High-school students analysing CMS open data as part of the Physics Masterclasses. Photo credit: Marzena Lapka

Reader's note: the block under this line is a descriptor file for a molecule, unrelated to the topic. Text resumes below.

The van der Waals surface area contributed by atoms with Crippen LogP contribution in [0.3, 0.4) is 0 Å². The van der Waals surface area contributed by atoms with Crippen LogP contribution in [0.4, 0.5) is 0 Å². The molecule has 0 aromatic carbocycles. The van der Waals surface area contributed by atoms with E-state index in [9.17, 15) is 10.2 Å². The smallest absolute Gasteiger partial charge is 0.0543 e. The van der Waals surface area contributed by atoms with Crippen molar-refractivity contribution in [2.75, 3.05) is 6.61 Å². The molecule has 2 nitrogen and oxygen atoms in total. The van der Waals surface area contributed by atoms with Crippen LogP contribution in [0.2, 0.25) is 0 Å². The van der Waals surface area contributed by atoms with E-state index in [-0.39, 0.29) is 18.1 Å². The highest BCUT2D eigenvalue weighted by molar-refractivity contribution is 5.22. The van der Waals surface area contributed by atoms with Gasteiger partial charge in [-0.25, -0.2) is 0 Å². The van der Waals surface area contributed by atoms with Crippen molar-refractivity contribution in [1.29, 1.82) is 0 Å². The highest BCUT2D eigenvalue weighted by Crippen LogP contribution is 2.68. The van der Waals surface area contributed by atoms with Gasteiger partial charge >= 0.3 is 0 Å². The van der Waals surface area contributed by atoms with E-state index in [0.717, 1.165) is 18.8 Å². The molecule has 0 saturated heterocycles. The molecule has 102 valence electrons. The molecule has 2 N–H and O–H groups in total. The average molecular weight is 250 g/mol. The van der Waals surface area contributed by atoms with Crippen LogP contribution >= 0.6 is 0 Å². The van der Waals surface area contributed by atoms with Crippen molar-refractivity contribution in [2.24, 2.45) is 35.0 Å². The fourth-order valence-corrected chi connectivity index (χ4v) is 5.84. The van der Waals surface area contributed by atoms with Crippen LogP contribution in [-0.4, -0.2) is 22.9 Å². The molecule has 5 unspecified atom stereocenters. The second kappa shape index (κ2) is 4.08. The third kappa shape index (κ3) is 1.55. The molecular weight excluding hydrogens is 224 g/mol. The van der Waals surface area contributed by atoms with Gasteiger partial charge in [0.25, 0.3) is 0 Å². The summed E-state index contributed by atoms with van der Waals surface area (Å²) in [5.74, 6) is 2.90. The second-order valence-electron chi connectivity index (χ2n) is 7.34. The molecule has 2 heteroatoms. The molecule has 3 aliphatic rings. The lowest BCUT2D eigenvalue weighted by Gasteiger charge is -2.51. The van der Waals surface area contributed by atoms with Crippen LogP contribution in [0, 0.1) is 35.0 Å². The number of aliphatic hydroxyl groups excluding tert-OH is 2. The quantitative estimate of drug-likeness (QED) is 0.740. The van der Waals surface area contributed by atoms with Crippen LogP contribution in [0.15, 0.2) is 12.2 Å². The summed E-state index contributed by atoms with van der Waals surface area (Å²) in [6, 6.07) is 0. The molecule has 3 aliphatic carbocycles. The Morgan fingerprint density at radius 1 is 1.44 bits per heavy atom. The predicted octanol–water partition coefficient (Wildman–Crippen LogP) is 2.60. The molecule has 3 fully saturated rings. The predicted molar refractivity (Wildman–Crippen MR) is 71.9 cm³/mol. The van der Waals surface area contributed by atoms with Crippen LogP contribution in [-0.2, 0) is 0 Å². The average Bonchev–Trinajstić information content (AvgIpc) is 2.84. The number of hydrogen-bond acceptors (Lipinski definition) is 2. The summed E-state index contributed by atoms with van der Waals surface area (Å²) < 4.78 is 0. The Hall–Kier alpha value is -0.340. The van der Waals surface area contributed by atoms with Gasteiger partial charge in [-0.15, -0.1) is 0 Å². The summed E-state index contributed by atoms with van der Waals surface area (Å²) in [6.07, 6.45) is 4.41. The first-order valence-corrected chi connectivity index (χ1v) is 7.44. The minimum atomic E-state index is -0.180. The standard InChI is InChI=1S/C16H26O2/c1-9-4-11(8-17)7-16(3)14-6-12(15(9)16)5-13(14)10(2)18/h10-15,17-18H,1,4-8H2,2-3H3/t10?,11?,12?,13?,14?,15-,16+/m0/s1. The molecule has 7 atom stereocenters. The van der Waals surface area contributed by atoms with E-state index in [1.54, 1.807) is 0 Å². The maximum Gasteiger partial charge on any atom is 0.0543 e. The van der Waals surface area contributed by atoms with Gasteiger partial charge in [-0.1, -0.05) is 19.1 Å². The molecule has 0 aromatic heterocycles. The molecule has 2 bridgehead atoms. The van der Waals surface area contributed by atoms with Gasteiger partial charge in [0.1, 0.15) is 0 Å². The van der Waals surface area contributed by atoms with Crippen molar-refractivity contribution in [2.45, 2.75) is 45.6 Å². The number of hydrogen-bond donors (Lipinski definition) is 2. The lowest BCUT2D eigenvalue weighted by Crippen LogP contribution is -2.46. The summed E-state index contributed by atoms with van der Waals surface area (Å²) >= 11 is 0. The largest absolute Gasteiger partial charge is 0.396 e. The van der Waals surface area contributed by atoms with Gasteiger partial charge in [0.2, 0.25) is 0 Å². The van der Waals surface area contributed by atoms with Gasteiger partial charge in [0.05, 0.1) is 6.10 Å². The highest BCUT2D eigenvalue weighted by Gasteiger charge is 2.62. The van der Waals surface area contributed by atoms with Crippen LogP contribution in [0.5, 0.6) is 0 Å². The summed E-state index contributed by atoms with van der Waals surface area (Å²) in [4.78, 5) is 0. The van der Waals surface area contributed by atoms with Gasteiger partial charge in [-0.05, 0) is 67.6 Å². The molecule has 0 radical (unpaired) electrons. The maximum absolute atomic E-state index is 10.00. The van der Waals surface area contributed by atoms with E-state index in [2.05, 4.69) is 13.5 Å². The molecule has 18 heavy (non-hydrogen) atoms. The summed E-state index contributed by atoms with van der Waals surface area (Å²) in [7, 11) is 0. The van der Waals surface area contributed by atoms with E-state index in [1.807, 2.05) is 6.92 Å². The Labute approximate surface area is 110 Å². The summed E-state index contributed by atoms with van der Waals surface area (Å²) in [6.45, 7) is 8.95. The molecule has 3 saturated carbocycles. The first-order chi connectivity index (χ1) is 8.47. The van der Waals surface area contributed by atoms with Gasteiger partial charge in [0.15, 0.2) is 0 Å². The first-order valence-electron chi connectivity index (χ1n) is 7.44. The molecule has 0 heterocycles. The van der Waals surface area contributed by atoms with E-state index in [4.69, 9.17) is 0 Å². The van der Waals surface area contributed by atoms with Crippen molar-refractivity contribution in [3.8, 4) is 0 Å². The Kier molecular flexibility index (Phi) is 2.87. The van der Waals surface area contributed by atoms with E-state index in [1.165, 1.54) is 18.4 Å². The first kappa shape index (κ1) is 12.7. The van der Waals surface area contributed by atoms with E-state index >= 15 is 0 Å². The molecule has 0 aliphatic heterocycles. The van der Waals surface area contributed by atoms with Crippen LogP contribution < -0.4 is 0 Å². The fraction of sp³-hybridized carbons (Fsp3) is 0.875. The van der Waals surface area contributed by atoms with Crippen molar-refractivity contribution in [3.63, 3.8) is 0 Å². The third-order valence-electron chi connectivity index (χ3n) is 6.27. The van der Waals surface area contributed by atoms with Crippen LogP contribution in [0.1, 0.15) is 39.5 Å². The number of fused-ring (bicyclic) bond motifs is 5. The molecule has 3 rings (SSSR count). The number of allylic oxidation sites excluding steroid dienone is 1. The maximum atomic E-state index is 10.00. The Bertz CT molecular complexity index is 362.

The Compact Muon Solenoid (CMS) Collaboration at CERN is excited to announce the public release of the first batch of high-level, analysable and open data from the Large Hadron Collider (LHC), recorded by the CMS detector. The datasets are available on the new CERN Open Data Portal and are being released into the public domain under the Creative Commons CC0 waiver, in keeping with CMS’s commitment to data preservation and open data. “We have a duty to society to do so,” says Tiziano Camporesi, CMS Spokesperson. “The scientific knowledge we produce is for everyone to share and we hope educational tools built on top of our data will inspire the next generation of scientists.” The first batch corresponds to approximately half of the total data volume recorded in 2010, the first year of LHC operations. While the data are in a processed format that is good for analysis, they are still quite complex and performing an analysis using these data is difficult: it takes CMS scientists working in groups and relying upon each others’ expertise many months or even years to perform a single analysis that must then be scrutinised by the whole collaboration before a scientific paper can be published. A first-time analysis typically takes about a year from start of preparation to publication, not taking into account the six months it takes newcomers to learn the analysis software. Acknowledging these challenges, CMS is providing basic documentation to accompany the data in the form of some simple (open-source) analysis examples for users to familiarise themselves with the CMS analysis environment and get started with using the data. In addition to these, the portal also hosts simplified examples of analysis that can be used in a classroom environment, for both the high-school and the university level, as well as example applications that developers can learn from and build upon. Since the collaboration’s experts are devoted to new physics analyses, CMS has limited resources — provided on a voluntary basis — for additional support. Data samples and analysis tools used in the international Physics Masterclass exercise developed by QuarkNet and the CMS e-Lab run by I2U2 are suited to the high-school classroom setting. CMS collaborators have also developed applications for university students with CMS open data: the HEP Tutorial by Christian Sander and Alexander Schmidt of Hamburg University provides an introduction to particle physics through an analysis of top quarks; the web-based VISPA tool developed at RWTH Aachen University is used by third-year undergraduate students to perform simple CMS analyses, such as calculating the mass of particles produced at the LHC. “Several people have invested time and effort in bringing us this far,” adds Kati Lassila-Perini, CMS Data Preservation and Open Data coordinator, “but we know that this is just the beginning. The first of our open data are now available for the whole world to enjoy, and we look forward to hearing from developers and educators on how they are used!” CMS would also like to thank the following in particular for their efforts in bringing our open data and tools to the portal: CERN’s IT Department, Scientific Information Service and PH-SFT group; Tom McCauley from the University of Notre Dame, USA; Adam Huffman and David Colling from Imperial College London, UK; Ana Rodríguez Marrero, Alicia Calderón Tazón and Jesús Marco from IFCA, CSIC-University of Cantabria, Spain; all the CMS Physics Object Group (POG) conveners; Andreas Pfeiffer and the CMS AlCaDB team; the QuarkNet programme, USA; and the Lapland University of Applied Sciences, Finland.